Miranda Kane is about to get the answers she needs, but she may not be ready for what those answers might mean. How will they change her life and what she’s always believed about herself? And how will they impact her future?

_______________

I know we’ll see more of Miranda in the third Shadow Falls After Dark novel, Unspoken, but Spellbinder has really whet my appetite for a meatier story centering on Miranda. Given what happened in this novella, I’m certain she’ll get another story, but I don’t know at this point if it will be a full-length novel. I hope it is.

Remember that this story will be released to the masses on June 30th. (Thank you, NetGalley, for allowing me to read it early!) If you’re new to the world of Shadow Falls, you’ve got a bit of time to catch up before then. If you’re all caught up, I think you’ll be as pleased with Spellbinder–and its connections to the other books–as I was.

For those who’d like to learn a bit more about the Shadow Falls books and C.C. Hunter, you can connect with the author on her website, Goodreads, Twitter, and Facebook. Enjoy!

Suspicion

Thanks to NetGalley, I have once again been privileged enough to read an early copy of a thrilling new young adult novel. This time, I turned my attention to Suspicion by Alexandra Monir. (This book is set to be released next Tuesday, December 9th.) I had previously read one other book by Ms. Monir–Timeless–so I was fairly certain I would enjoy Suspicion. And when I heard that it was like a combination of The Princess Diaries, Downton Abbey, and Alfred Hitchcock, I was even more eager to read it. (Also, the cover is gorgeous, no?)

Seven years ago, Imogen Rockford endured a horrible tragedy on the grounds of her family’s estate in Wickersham. Her parents and her aunt and uncle were killed in a terrible fire, and Imogen has spent the time since trying to put the horrifying events firmly in the past. She cut off all communication with her grandfather, her cousin Lucia, and Sebastian, the boy both she and her cousin adored.

Fate, though, seems to have other plans for Imogen…

When Imogen learns that both her grandfather and cousin have passed away, she’s faced with the realization that she’ll have to return to the Rockford family home in England…as the new Duchess of Wickersham. That’s quite a bit of pressure to put on her seventeen-year-old shoulders, but Imogen knows only she can fill this role. Only she has ties to the estate that cannot really be explained.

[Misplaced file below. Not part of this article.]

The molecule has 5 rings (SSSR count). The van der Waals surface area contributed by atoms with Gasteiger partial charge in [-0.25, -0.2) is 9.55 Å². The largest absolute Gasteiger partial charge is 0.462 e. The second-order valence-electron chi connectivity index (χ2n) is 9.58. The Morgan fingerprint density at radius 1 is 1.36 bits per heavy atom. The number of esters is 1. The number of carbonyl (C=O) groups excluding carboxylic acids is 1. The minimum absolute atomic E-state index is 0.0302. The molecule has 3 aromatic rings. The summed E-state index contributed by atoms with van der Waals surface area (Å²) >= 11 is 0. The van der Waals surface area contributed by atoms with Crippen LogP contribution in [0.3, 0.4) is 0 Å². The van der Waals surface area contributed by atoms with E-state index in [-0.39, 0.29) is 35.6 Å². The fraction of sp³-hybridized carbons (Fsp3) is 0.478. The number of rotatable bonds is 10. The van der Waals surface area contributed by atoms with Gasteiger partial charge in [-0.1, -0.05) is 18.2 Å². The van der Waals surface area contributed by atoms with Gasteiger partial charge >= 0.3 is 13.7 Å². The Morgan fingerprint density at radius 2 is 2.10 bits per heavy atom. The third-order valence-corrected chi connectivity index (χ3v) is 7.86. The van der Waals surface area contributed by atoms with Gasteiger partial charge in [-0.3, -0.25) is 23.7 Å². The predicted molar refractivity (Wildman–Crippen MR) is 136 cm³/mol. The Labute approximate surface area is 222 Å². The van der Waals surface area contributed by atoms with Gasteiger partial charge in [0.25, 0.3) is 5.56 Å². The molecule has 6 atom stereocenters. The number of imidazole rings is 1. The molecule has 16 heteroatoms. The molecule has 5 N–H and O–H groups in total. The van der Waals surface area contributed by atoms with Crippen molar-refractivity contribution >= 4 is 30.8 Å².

Upon her arrival at her newly-inherited estate, Imogen is flooded with both a sense of rightness and a feeling of dread. For some reason, she belongs here, but why? Why does the land come alive in her presence? Why does she seem to have some sort of power over the gardens? What abilities has she been ignoring for all these years…and who wants to make sure that she never has a chance to discover just how important those abilities are?

As Imogen learns more and more about her place–and her family’s history–in Wickersham, she begins to uncover a mystery that defies everything she’s ever believed. She also grows ever closer to Sebastian, the boy she’s loved her entire life, the boy who chose her cousin, the boy who is hiding secrets of his own.

Can Imogen unravel the web of deceit surrounding her before she’s caught up in yet another tragedy? Will her newly (re)discovered abilities help in her quest for the truth? Who can she trust with her own secrets? And who is hiding something so shocking that it will shake the foundation of Imogen’s entire world? Read Suspicion by Alexandra Monir to find out!

_______________

First, let me say that I did like this book. It was a quick, fun read that kept me guessing…but it was rather unrealistic at times (aside from the supernatural elements). I had issues with the lightning-fast romance part of the story, Imogen’s totally ridiculous “magical powers” (which I didn’t think added all that much to the plot), and the unrealistic ending. The ending especially was just a little too neat for me, and I can only hope that the one piece of “unfinished business” in the book will come back in a sequel and mess things up a bit.

All of that being said, I do think Suspicion is a good read for those who like their mysteries peppered with a bit of romance and a dash of the supernatural. When you throw an English setting into that mix, you’ve got me. I’m probably not alone in that.